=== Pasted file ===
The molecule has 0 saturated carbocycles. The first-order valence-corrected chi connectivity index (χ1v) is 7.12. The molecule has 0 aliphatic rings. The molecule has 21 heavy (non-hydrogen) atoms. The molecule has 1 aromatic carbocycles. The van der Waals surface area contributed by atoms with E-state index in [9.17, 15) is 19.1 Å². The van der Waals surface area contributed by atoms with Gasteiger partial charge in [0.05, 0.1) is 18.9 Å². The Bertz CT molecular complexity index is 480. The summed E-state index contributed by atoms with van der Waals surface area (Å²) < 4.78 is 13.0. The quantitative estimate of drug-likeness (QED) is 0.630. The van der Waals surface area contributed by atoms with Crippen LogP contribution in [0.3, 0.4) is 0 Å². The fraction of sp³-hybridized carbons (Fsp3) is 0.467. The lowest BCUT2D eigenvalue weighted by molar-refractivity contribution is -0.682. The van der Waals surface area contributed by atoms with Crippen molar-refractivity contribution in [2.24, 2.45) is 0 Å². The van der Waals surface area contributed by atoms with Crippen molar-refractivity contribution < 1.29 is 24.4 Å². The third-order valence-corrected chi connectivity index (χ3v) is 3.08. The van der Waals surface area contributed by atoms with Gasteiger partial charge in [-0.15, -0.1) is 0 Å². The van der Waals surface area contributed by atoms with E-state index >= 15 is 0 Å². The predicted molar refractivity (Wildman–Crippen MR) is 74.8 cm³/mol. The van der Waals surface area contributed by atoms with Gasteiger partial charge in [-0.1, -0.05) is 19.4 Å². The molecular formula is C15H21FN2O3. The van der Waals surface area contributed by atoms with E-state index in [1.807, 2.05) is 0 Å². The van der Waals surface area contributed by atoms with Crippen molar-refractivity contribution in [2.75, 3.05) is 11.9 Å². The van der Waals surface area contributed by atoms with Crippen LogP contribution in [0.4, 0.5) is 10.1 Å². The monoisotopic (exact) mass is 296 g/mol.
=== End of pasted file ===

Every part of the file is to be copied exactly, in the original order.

The molecule has 0 saturated carbocycles. The first-order valence-corrected chi connectivity index (χ1v) is 7.12. The molecule has 0 aliphatic rings. The molecule has 21 heavy (non-hydrogen) atoms. The molecule has 1 aromatic carbocycles. The van der Waals surface area contributed by atoms with E-state index in [9.17, 15) is 19.1 Å². The van der Waals surface area contributed by atoms with Gasteiger partial charge in [0.05, 0.1) is 18.9 Å². The Bertz CT molecular complexity index is 480. The summed E-state index contributed by atoms with van der Waals surface area (Å²) < 4.78 is 13.0. The quantitative estimate of drug-likeness (QED) is 0.630. The van der Waals surface area contributed by atoms with Crippen LogP contribution in [0.3, 0.4) is 0 Å². The fraction of sp³-hybridized carbons (Fsp3) is 0.467. The lowest BCUT2D eigenvalue weighted by molar-refractivity contribution is -0.682. The van der Waals surface area contributed by atoms with Crippen molar-refractivity contribution in [2.24, 2.45) is 0 Å². The van der Waals surface area contributed by atoms with Crippen molar-refractivity contribution < 1.29 is 24.4 Å². The third-order valence-corrected chi connectivity index (χ3v) is 3.08. The van der Waals surface area contributed by atoms with Gasteiger partial charge in [-0.15, -0.1) is 0 Å². The van der Waals surface area contributed by atoms with E-state index >= 15 is 0 Å². The predicted molar refractivity (Wildman–Crippen MR) is 74.8 cm³/mol. The van der Waals surface area contributed by atoms with Gasteiger partial charge in [-0.1, -0.05) is 19.4 Å². The molecular formula is C15H21FN2O3. The van der Waals surface area contributed by atoms with E-state index in [1.807, 2.05) is 0 Å². The van der Waals surface area contributed by atoms with Crippen molar-refractivity contribution in [2.75, 3.05) is 11.9 Å². The van der Waals surface area contributed by atoms with Crippen LogP contribution in [0.4, 0.5) is 10.1 Å². The monoisotopic (exact) mass is 296 g/mol.